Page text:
The pair described Pappochelys based on twenty incomplete specimens. Taken together, a complete picture of the tiny lizard-like creature emerges that actually looked a lot like Eunotosaurus but is more turtle-like in a few subtle ways, including the shape and partial co-ossification of the gastralia. The shape of the gastral basket looks a bit like the plastron of Odontochelys but obviously unarmored. As Pappochelys is found in a freshwater lake environment, Schoch & Sues suggest that the plastron (and possibly thickened ribs) evolved as "ballast" for easier swimming. But it's the skull of this "grandfather turtle" that is most impressive: Pappochelys is clearly a diapsid.

Pappochelys: fellow fat lizard thing
The skull preserves small, round supratemporal fenestrae and large, but (and this is crucial) ventrally open postorbital fenestrae. That is, the jugal bone does not contact the quadratojugal. The hole is not a hole--it lacks a lower border. This is actually similar to--but obviously independently derived from--modern lizards, many of whom have also lost that particular bony contact. Schoch & Sues further provide a phylogenetic analysis for a diapsid origin of turtles, They conclude that, perhaps not surprisingly, Pan-Testudines is a sister group to the Sauropterygia--a massive clade of marine reptiles that includes other broad-ribbed, armored animals like Sinosaurosphargis, placodonts, and possibly hupehsuchians!

This is exciting, because it means that many of the treats considered so strangely unique to turtles, like broad ribs and armored skin, make more sense in the context of their closest relatives. Turtles finally have a home to call their own among the rest of Sauropsida (reptiles).

Just recently, Bever et al. (2015) returned to Eunotosaurus in an effort to better understand that animal's skull, which had not (until now) been given a proper description. Using high-resolution X-rays and digital reconstructions of the skull bones of several relatively well-preserved skulls, the authors were able to create impressive cranial models of Eunotosaurus. In fact, Eunotosaurus displays the same open postorbital fenestrae that Pappochelys does. However, it displays a curious growth marker: young animals have small supratemporal fenestrae that actually close up with age due to growth of the supratemporal bone. Whether this also happens in Pappochelys is not known.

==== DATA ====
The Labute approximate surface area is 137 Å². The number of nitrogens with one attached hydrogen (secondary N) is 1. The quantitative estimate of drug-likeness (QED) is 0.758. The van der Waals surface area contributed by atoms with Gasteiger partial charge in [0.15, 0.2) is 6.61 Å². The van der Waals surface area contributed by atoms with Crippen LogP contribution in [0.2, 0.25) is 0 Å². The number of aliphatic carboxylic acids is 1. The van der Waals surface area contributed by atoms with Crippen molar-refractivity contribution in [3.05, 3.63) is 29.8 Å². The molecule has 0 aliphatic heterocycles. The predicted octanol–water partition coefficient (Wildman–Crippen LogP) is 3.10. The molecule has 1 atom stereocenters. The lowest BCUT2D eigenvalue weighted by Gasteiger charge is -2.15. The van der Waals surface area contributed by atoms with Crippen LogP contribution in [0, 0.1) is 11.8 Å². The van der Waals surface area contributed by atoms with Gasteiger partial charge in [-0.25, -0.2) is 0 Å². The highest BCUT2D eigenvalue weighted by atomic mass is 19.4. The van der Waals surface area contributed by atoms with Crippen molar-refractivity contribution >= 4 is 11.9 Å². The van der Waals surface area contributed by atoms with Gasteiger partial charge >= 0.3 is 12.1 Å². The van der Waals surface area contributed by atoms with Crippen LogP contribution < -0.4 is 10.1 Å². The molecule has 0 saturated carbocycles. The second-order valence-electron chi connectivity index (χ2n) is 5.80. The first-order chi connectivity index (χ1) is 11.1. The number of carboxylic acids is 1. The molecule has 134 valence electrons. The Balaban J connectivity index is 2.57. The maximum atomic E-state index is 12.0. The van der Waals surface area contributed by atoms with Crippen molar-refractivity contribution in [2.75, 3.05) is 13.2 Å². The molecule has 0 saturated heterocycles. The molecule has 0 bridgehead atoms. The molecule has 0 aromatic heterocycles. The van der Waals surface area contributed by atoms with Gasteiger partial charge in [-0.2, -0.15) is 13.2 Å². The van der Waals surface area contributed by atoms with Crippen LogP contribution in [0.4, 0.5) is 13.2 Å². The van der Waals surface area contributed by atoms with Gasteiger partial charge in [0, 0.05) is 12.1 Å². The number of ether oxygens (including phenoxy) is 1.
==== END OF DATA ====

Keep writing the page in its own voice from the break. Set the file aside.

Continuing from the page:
A few more years and we won't even have to dig anymore.
However, Bever et al. did not find the same turtle-sauropterygian connection that Schoch & Sues did, instead finding turtles to be the basalmost clade of living reptiles. They do suggest that turtles closed their postorbital fenestrae by rearward expansion of the jugal that met a forward expansion of the quadratojugal. Closure of the supratemporal fenestrae may have simply been a quirk of getting older in the turtle lineage (although I tend to think it's a quirk of Eunotosaurus).

So there you have it, folks. Turtles are diapsids, possibly close to sauropterygians, and they are just the weirdest.

*It's possible that the synapsid condition was ancestral, and diapsids developed a second hole on their own. In this scenario, anapsid "reptiles" are either not actually reptiles but instead animals that evolved prior to the synpasid-diapsid split. They could also be diapsids that, for whatever reason, reversed course and walled-off their skulls.

Bever, G. S., Lyson, T. R., Field, D. J. & Bhullar, B. S. (2015). Evolutionary origin of the turtle skull. Nature, doi: 10.1038/nature14900

Lyson, T. R., Bever, G. S., Bhullar, B. S., Joyce, W. G. & Gauthier, J. A. (2010). Transitional fossils and the origin of turtles. Biology Letters 6: 830-833.

Lyson, T. R., Schachner, E. R., Botha-Brink, J., Scheyer, T. M., Lambertz, M. Bever, G. S., Rubidge, B. S. & de Queiroz, K. (2014). Origin of the unique ventilatory apparatus of turtles. Nature Communications 5:5211 doi: 10.1038/ncomms6211 (2014).

Lyson, T. R., Bever, G. S., Scheyer, T. M., Hsiang, A. Y. & Gauthier, J. A. (2013). Evolutionary origin of the turtle shell. Current Biology, hppt://dx.doi.org/10.1016/j.cub.2013.05.003.

Schoch, R. R. & Sues, H. (2015). A Middle Triassic stem-turtle and the evolution of the turtle body plan. Nature, doi: 10.1038/nature14472.


  1. So this Sauropterygia + Pan-Testudines clade falls within Archosauromorpha, correct?

  2. Yes; Archosauromorpha is still a separate group.

  3. Bever et al. did find the turtle-sauropterygian connection in their Maximum Parsimony tree, just not in their Baysian tree. Pedantic phylogenetic nomenclature point- saying "Pan-Testudines is a sister group to the Sauropterygia" is incorrect since there are no living sauropterygians. In this phylogeny, sauropterygians would BE Pan-Testudines. Note Schoch and Sues' Maximum Parsimony results are like Bever et al.'s, but in their Bayesian analysis Eunotosaurus is down by millerettids.

    Before this post I didn't realize Eunotosaurus was so small. I had always pictured it as a meter or two long.